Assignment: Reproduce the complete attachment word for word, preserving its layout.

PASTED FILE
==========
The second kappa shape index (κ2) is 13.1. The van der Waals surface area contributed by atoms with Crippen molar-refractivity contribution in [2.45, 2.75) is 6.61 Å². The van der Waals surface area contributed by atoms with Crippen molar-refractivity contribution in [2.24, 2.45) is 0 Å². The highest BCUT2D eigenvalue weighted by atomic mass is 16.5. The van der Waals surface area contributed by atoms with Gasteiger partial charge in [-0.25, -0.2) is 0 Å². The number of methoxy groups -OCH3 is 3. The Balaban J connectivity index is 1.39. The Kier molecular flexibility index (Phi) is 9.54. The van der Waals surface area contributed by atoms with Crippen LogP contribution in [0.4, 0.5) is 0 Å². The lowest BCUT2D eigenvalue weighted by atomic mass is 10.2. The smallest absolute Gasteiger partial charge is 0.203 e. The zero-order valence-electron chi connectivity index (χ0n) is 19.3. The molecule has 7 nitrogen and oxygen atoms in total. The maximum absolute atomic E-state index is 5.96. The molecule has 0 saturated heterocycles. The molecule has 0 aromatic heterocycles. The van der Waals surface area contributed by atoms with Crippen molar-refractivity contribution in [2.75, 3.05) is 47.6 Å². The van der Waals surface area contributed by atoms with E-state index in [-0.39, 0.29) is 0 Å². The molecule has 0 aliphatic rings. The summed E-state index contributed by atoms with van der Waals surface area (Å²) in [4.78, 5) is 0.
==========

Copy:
The second kappa shape index (κ2) is 13.1. The van der Waals surface area contributed by atoms with Crippen molar-refractivity contribution in [2.45, 2.75) is 6.61 Å². The van der Waals surface area contributed by atoms with Crippen molar-refractivity contribution in [2.24, 2.45) is 0 Å². The highest BCUT2D eigenvalue weighted by atomic mass is 16.5. The van der Waals surface area contributed by atoms with Gasteiger partial charge in [-0.25, -0.2) is 0 Å². The number of methoxy groups -OCH3 is 3. The Balaban J connectivity index is 1.39. The Kier molecular flexibility index (Phi) is 9.54. The van der Waals surface area contributed by atoms with Crippen LogP contribution in [0.4, 0.5) is 0 Å². The lowest BCUT2D eigenvalue weighted by atomic mass is 10.2. The smallest absolute Gasteiger partial charge is 0.203 e. The zero-order valence-electron chi connectivity index (χ0n) is 19.3. The molecule has 7 nitrogen and oxygen atoms in total. The maximum absolute atomic E-state index is 5.96. The molecule has 0 saturated heterocycles. The molecule has 0 aromatic heterocycles. The van der Waals surface area contributed by atoms with Crippen molar-refractivity contribution in [2.75, 3.05) is 47.6 Å². The van der Waals surface area contributed by atoms with E-state index in [-0.39, 0.29) is 0 Å². The molecule has 0 aliphatic rings. The summed E-state index contributed by atoms with van der Waals surface area (Å²) in [4.78, 5) is 0.